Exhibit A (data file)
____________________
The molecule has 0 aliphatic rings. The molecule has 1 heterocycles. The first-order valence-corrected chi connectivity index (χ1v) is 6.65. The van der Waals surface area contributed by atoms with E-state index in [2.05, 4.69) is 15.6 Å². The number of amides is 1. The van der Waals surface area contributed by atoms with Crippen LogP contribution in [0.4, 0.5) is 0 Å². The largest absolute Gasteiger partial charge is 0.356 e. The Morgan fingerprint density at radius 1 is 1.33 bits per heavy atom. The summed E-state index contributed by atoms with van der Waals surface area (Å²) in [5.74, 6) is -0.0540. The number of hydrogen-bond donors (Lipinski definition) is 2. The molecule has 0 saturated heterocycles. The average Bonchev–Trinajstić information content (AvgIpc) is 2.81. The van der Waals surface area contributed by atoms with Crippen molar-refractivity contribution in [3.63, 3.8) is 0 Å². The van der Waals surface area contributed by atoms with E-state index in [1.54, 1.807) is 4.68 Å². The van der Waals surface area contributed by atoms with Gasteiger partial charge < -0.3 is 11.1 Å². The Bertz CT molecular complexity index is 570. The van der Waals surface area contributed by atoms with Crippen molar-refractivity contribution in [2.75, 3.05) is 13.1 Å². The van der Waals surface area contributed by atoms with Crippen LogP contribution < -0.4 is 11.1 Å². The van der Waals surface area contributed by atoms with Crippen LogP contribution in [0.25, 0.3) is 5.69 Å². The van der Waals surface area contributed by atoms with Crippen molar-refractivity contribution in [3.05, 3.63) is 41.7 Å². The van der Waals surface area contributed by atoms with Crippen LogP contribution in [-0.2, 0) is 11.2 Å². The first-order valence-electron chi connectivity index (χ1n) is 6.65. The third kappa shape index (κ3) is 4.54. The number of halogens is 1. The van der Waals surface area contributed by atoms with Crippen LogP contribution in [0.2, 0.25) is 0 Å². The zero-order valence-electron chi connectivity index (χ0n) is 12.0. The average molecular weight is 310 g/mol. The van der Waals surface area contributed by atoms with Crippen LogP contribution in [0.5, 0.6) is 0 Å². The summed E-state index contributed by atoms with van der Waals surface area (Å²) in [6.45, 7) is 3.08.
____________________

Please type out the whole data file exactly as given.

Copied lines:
The molecule has 0 aliphatic rings. The molecule has 1 heterocycles. The first-order valence-corrected chi connectivity index (χ1v) is 6.65. The van der Waals surface area contributed by atoms with E-state index in [2.05, 4.69) is 15.6 Å². The number of amides is 1. The van der Waals surface area contributed by atoms with Crippen LogP contribution in [0.4, 0.5) is 0 Å². The largest absolute Gasteiger partial charge is 0.356 e. The Morgan fingerprint density at radius 1 is 1.33 bits per heavy atom. The summed E-state index contributed by atoms with van der Waals surface area (Å²) in [5.74, 6) is -0.0540. The number of hydrogen-bond donors (Lipinski definition) is 2. The molecule has 0 saturated heterocycles. The average Bonchev–Trinajstić information content (AvgIpc) is 2.81. The van der Waals surface area contributed by atoms with Crippen molar-refractivity contribution in [3.63, 3.8) is 0 Å². The van der Waals surface area contributed by atoms with E-state index in [1.54, 1.807) is 4.68 Å². The van der Waals surface area contributed by atoms with Gasteiger partial charge < -0.3 is 11.1 Å². The Bertz CT molecular complexity index is 570. The van der Waals surface area contributed by atoms with Crippen molar-refractivity contribution in [2.75, 3.05) is 13.1 Å². The van der Waals surface area contributed by atoms with Crippen LogP contribution < -0.4 is 11.1 Å². The van der Waals surface area contributed by atoms with Crippen LogP contribution in [0.25, 0.3) is 5.69 Å². The van der Waals surface area contributed by atoms with Crippen molar-refractivity contribution in [3.05, 3.63) is 41.7 Å². The van der Waals surface area contributed by atoms with Crippen LogP contribution in [-0.2, 0) is 11.2 Å². The first-order valence-electron chi connectivity index (χ1n) is 6.65. The third kappa shape index (κ3) is 4.54. The number of halogens is 1. The van der Waals surface area contributed by atoms with Crippen LogP contribution in [0.2, 0.25) is 0 Å². The zero-order valence-electron chi connectivity index (χ0n) is 12.0. The average molecular weight is 310 g/mol. The van der Waals surface area contributed by atoms with Crippen LogP contribution in [0.5, 0.6) is 0 Å². The summed E-state index contributed by atoms with van der Waals surface area (Å²) in [6.45, 7) is 3.08.